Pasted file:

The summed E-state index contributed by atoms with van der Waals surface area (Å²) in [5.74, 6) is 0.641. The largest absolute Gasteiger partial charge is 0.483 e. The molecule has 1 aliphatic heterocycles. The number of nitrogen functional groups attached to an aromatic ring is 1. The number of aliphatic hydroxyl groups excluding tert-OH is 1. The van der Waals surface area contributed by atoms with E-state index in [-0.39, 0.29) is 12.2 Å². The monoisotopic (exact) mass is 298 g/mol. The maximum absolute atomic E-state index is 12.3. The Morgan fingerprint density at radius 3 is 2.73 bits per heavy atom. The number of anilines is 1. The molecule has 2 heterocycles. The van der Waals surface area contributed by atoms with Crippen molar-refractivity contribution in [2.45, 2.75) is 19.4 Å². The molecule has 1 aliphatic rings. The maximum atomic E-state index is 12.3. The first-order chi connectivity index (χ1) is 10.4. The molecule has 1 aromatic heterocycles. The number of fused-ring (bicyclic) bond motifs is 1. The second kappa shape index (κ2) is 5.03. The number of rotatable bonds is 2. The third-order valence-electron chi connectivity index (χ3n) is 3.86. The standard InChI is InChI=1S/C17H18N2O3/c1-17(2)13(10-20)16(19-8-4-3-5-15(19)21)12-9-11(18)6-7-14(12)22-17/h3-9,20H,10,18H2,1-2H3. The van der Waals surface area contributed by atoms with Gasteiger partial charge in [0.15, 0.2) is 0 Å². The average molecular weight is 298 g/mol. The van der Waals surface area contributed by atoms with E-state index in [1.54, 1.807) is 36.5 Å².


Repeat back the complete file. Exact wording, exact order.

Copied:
The summed E-state index contributed by atoms with van der Waals surface area (Å²) in [5.74, 6) is 0.641. The largest absolute Gasteiger partial charge is 0.483 e. The molecule has 1 aliphatic heterocycles. The number of nitrogen functional groups attached to an aromatic ring is 1. The number of aliphatic hydroxyl groups excluding tert-OH is 1. The van der Waals surface area contributed by atoms with E-state index in [-0.39, 0.29) is 12.2 Å². The monoisotopic (exact) mass is 298 g/mol. The maximum absolute atomic E-state index is 12.3. The Morgan fingerprint density at radius 3 is 2.73 bits per heavy atom. The number of anilines is 1. The molecule has 2 heterocycles. The van der Waals surface area contributed by atoms with Crippen molar-refractivity contribution in [2.45, 2.75) is 19.4 Å². The molecule has 1 aliphatic rings. The maximum atomic E-state index is 12.3. The first-order chi connectivity index (χ1) is 10.4. The molecule has 1 aromatic heterocycles. The number of fused-ring (bicyclic) bond motifs is 1. The second kappa shape index (κ2) is 5.03. The number of rotatable bonds is 2. The third-order valence-electron chi connectivity index (χ3n) is 3.86. The standard InChI is InChI=1S/C17H18N2O3/c1-17(2)13(10-20)16(19-8-4-3-5-15(19)21)12-9-11(18)6-7-14(12)22-17/h3-9,20H,10,18H2,1-2H3. The van der Waals surface area contributed by atoms with Gasteiger partial charge in [0.15, 0.2) is 0 Å². The average molecular weight is 298 g/mol. The van der Waals surface area contributed by atoms with E-state index in [1.54, 1.807) is 36.5 Å².